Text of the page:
Edwin M. Basye
To achieve solutions to societies current problems, I believe that reliance on individual responsibility and action is more effective than reliance on government policies and programs. Information is the key. When people are aware of possible solutions, they can take action to implement them in their daily lives and occupations.
Once new ideas spread, and in some cases new technologies are implemented, the solutions largely take care of themselves by self-interested people taking action.
Transportation and energy are perhaps the easiest problems to solve. There is really no need to use oil or coal for energy or transportation; far better choices exist. Three clear, practical choices exist, and an additional possibility is worth further exploration.
The most obvious but most often overlooked solution is energy conservation. Homes can be retrofitted to be better insulated and use passive solar for space heating, and solar hot water. Usually these improvements pay for themselves fairly quickly. After space heating and cooling, refrigeration is usually the biggest consumption of electricity. More efficient refrigerators are now available, and can substantially reduce electrical consumption.
Alcohol has been around for a very long time, and was the primary fuel for the first cars. Before Rockefeller destroyed this option, many farmers produced alcohol for their own farm equipment and transportation vehicles. Alcohol can be a locally-produced fuel, and is a renewable resource when the carbohydrates used to make the fuel are produced sustainably. It is sun energy stored by living plants, and processed by simple human technology. It has a carbon-neutral footprint, having zero impact on the CO2 levels of the atmosphere. As carbohydrates used to make alcohol absorb CO2 from the atmosphere, and then the carbon is re-released as CO2 when the fuel is burned.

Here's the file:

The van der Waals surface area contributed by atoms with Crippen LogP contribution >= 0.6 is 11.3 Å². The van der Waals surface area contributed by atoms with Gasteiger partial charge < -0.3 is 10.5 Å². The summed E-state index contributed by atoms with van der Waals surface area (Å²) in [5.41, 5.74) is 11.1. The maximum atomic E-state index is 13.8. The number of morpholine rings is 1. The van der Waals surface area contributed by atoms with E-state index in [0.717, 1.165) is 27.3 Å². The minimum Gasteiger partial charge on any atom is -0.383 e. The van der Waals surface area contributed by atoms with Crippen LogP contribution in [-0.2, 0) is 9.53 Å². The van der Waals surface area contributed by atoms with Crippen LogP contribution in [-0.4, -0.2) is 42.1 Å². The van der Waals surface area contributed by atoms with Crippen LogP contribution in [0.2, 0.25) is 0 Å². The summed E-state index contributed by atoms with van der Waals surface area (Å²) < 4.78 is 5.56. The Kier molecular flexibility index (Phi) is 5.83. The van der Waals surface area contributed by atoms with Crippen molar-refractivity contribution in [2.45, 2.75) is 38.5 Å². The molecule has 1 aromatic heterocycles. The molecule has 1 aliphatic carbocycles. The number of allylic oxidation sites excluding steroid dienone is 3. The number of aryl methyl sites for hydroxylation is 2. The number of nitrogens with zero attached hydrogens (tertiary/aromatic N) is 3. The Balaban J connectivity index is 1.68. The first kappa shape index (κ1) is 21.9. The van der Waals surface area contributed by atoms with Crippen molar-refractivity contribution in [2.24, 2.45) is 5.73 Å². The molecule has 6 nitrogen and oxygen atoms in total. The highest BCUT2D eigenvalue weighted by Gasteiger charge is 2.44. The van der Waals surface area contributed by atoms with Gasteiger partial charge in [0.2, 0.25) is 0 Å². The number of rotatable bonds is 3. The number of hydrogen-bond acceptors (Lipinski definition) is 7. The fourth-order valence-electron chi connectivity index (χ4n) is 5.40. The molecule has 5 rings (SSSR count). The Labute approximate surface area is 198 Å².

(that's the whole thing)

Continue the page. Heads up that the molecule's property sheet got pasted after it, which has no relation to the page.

The biggest complaint with alcohol fuel is that it takes away from food production. This is a false argument for at least the following reasons:
- Corn has been used as the primary source for alcohol fuel because there has historically been a surplus of corn in the US. Growing more corn has kept the farmers profitable and has avoided paying farmers NOT to grow, a counterproductive program.
- Corn is a very inefficient source for alcohol fuel. Sugar beets are a much better option, but cattails offer the biggest promise. Cattails can be grown from sewage waste, cleaning up our water supplies while producing the carbohydrates needed to produce alcohol. If every sewage treatment plant in the US were converted to use cattails, a large portion of our fuel needs could be produced essentially for free.
- There are also many other crops that can be grown on marginal lands unsuitable for food crops, that can be successfully used to produce alcohol. Permaculture methods can be applied to grow compatible “plant guilds” to increase yields. An example is the use of mesquite, prickly pear cactus, and buffalo gourds in combination to produce multiple carbohydrate-rich crops in desert areas.
As the demand for oil goes to zero, wars to protect oil fields in foreign lands would no longer have any economic justification. Fighting for our freedom to burn as much gasoline as we like to would be a thing of the past. The cost of alcohol production, when done properly, would be significantly less than the cost of gasoline.
Many cars produced today are flex fuel, meaning they can burn any ratio of alcohol/gasoline. Those that are not flex fuel can be retrofitted for a few hundred dollars.